I don't think this is something everyone should do, as technically, what I did is dangerous. There are safer ways to do this, but I was lazy. I'll elaborate later in the post. As electrical engineers, we know what we're doing. mostly, haha.
This is not a tutorial, and this is not in depth. We did this rather on the fly, and will be doing the same process later this week with a Rayven.
What we used:
18 gauge wire, red and black
Plasti-dip spray paint
Hakko FX-888 soldering iron
lead free solder (harder to use, but the fact that it melts at higher temperatures is better for our purposes here)
Tamiya Hyper Dash motors
8.2V LiPo Battery and connectors
I wanted to mess around with an electronic blaster, as opposed to air powered and plunger type ones for a change. A friend of mine got the new Elite edition of the Rayven, so I picked up the Stryfe.
He happened to have some Tamiya Hyper Dash motors lying around from a quad copter project, so we decided on a whim to put them in:
Notice there are no caps on these motors, as on stock ones. They're not necessary, since there is no signal here. We don't care about their effect in a system like this. Just wanted to point that out.
I have read someone tried Tamiya motors in a Rayven before without success. To that guy, I say, "wat a nub". I remembered reading that he kept overvolting it to get the motors started, and even then it didn't work well.
That's not how to use Tamiya motors. They run at a maximum of 4.5V, but draw a lot more current. So that would be one Trustfire in this case - 3.7V. Not good enough - it can't supply nearly enough current. I'll explain my approach later.
Notice I also left the Thermistors out. Why? These motors run hot! Those thermistors will be doing their job too well. Plus we KNOW we're running at a safe voltage here, so there's no chance of burning them out.
Also, I use teflon insulated wire, in this pic, should be able to handle the higher current demands with no problem.
I remembered a cool trick Coop did to his flywheels on his Stryfe, namely painting them with Plasti-dip. Great idea! I just put one coat on, but will be adding more later.
About to reassemble here...
You'll notice I left the locks in. I ended up taking out the jam door electronic lock, but that's it.
To explain, leaving the locks in prevents many possible problems with the motors stalling or jamming - which is something we don't want to do. Motors draw a significantly greater amount of current when starting up or stalling.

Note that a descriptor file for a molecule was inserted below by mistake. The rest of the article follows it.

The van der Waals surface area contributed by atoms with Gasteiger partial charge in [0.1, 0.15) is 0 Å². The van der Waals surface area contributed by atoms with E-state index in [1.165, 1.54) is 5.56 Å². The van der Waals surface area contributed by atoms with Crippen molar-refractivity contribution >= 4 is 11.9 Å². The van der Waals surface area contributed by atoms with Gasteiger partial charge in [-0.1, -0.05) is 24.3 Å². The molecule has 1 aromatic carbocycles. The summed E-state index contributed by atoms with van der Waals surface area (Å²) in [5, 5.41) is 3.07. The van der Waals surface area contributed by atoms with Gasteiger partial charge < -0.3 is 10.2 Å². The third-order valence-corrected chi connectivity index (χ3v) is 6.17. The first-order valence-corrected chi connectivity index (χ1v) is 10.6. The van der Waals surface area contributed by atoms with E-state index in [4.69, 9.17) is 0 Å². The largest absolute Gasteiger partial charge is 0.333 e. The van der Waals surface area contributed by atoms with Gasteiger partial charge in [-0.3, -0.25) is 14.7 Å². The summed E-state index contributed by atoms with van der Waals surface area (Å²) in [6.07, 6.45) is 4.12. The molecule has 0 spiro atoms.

Looks like I took this picture before I replaced the wiring...I only brought one color of Teflon insulated wire with me, so I replaced the red and black wires with 18 gauge wire appropriately colored, which will be safer to run all that current through them.
I popped out the orange wall thingies in the battery drawer:
and shaved off the blue divider, too:
Notice the connector. Yep, that's a lithium polymer battery connection. That's how I'll be powering this thing! Way more current supply on tap, way more efficient.
Here it is charging:
We are charging it so that both cells are the same voltage. Why? Because we are going to take it apart! this battery is an 8.2V cell. We need 4.2V.
So we're going to disconnect the cells, and put them in parallel for higher current supply.
This is the extremely dangerous part I referred to. We are charging them first so they are balanced, so we don't want any crazy voltage offset sparking when we do connect them. These discharge can a lot of current, so don't lick them or let them short circuit. YOU WILL DIE. srs bsns.
Here's a picture as we pull it apart:
Connected in series, see?
We're going to connect the positive terminals together, and the negative terminals together. This will give us 4.2V.
Now, I said there was a safer way...They do make one cell LiPos. We just didn't have any, and we didn't feel like ordering them.
I won't go over the exact process because it's not safe for the average nerfer to try. So I didn't want people duplicating it.
Everything back together:
We don't have actual measurements, but I would say around 80-90 feet.
Comparable to a overvolted Rayven, but here's the best part: at almost less than half the noise!
Hopefully get a video in this week, when we get our proper one cell LiPos in the mail....and our Tamiya Plasma Dashes! Even faster RPM woo!
I will also be installing Dynamat dampening material in it to see how much that helps.
So what did this accomplish?
Hopefully a different approach than just sticking Ultrafires in a blaster.
Put really nice motors in a blaster.
Quieter than overvolting.
EDIT: For people reading this, I no longer use this battery, because it's silly dangerous haha, and also I'm now using Mach Dash Pro motors, which have higher RPM and a more torque than Hyper Dashes. Less current draw than Plasma Dashes, which run far too hot to be useful in this purpose. They might work if you use lead free solder, I guess. The Mach Dashes are almost as fast, though.
Edited by azrael, 19 June 2013 - 09:00 AM.